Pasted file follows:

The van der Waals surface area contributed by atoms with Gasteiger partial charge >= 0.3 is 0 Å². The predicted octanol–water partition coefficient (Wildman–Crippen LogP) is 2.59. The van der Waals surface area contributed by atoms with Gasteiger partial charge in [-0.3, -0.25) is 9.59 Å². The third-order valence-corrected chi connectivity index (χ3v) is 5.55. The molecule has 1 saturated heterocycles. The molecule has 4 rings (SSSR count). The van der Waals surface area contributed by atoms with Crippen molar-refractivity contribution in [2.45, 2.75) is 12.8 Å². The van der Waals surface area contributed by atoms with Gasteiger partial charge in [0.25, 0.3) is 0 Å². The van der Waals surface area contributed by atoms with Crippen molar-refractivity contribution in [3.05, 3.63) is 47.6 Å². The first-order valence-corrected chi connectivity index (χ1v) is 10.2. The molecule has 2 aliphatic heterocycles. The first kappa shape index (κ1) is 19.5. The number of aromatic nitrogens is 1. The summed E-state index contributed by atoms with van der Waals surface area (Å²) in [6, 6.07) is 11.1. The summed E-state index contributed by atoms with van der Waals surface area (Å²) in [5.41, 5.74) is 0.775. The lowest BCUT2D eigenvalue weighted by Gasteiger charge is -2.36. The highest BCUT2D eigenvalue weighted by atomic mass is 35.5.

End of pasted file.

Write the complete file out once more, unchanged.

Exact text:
The van der Waals surface area contributed by atoms with Gasteiger partial charge >= 0.3 is 0 Å². The predicted octanol–water partition coefficient (Wildman–Crippen LogP) is 2.59. The van der Waals surface area contributed by atoms with Gasteiger partial charge in [-0.3, -0.25) is 9.59 Å². The third-order valence-corrected chi connectivity index (χ3v) is 5.55. The molecule has 1 saturated heterocycles. The molecule has 4 rings (SSSR count). The van der Waals surface area contributed by atoms with Crippen molar-refractivity contribution in [2.45, 2.75) is 12.8 Å². The van der Waals surface area contributed by atoms with Gasteiger partial charge in [0.25, 0.3) is 0 Å². The van der Waals surface area contributed by atoms with Crippen molar-refractivity contribution in [3.05, 3.63) is 47.6 Å². The first-order valence-corrected chi connectivity index (χ1v) is 10.2. The molecule has 2 aliphatic heterocycles. The first kappa shape index (κ1) is 19.5. The number of aromatic nitrogens is 1. The summed E-state index contributed by atoms with van der Waals surface area (Å²) in [6, 6.07) is 11.1. The summed E-state index contributed by atoms with van der Waals surface area (Å²) in [5.41, 5.74) is 0.775. The lowest BCUT2D eigenvalue weighted by Gasteiger charge is -2.36. The highest BCUT2D eigenvalue weighted by atomic mass is 35.5.